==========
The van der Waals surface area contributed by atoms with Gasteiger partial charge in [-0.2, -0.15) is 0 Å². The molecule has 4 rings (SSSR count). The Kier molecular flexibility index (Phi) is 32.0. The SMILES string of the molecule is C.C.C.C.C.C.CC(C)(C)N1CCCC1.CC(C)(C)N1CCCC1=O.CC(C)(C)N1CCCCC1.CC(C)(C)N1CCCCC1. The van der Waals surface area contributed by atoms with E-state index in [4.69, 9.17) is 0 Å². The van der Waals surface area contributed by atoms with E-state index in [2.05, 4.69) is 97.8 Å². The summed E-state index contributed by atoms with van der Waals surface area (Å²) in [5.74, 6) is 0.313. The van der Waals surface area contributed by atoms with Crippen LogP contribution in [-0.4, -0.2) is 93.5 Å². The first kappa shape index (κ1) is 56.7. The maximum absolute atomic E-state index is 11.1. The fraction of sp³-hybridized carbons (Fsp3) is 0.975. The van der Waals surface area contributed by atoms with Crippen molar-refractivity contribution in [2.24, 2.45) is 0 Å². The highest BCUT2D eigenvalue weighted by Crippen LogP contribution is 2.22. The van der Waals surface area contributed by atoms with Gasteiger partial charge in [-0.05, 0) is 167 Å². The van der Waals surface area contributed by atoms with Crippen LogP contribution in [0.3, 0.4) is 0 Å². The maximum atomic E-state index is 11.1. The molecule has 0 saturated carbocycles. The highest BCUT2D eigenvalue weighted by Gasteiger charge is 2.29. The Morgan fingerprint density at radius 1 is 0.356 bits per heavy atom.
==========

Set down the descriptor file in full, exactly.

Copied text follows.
The van der Waals surface area contributed by atoms with Gasteiger partial charge in [-0.2, -0.15) is 0 Å². The molecule has 4 rings (SSSR count). The Kier molecular flexibility index (Phi) is 32.0. The SMILES string of the molecule is C.C.C.C.C.C.CC(C)(C)N1CCCC1.CC(C)(C)N1CCCC1=O.CC(C)(C)N1CCCCC1.CC(C)(C)N1CCCCC1. The van der Waals surface area contributed by atoms with E-state index in [4.69, 9.17) is 0 Å². The van der Waals surface area contributed by atoms with E-state index in [2.05, 4.69) is 97.8 Å². The summed E-state index contributed by atoms with van der Waals surface area (Å²) in [5.74, 6) is 0.313. The van der Waals surface area contributed by atoms with Crippen LogP contribution in [-0.4, -0.2) is 93.5 Å². The first kappa shape index (κ1) is 56.7. The maximum absolute atomic E-state index is 11.1. The fraction of sp³-hybridized carbons (Fsp3) is 0.975. The van der Waals surface area contributed by atoms with Crippen molar-refractivity contribution in [2.24, 2.45) is 0 Å². The highest BCUT2D eigenvalue weighted by Crippen LogP contribution is 2.22. The van der Waals surface area contributed by atoms with Gasteiger partial charge in [-0.05, 0) is 167 Å². The van der Waals surface area contributed by atoms with Crippen LogP contribution in [0.3, 0.4) is 0 Å². The maximum atomic E-state index is 11.1. The molecule has 0 saturated carbocycles. The highest BCUT2D eigenvalue weighted by Gasteiger charge is 2.29. The Morgan fingerprint density at radius 1 is 0.356 bits per heavy atom.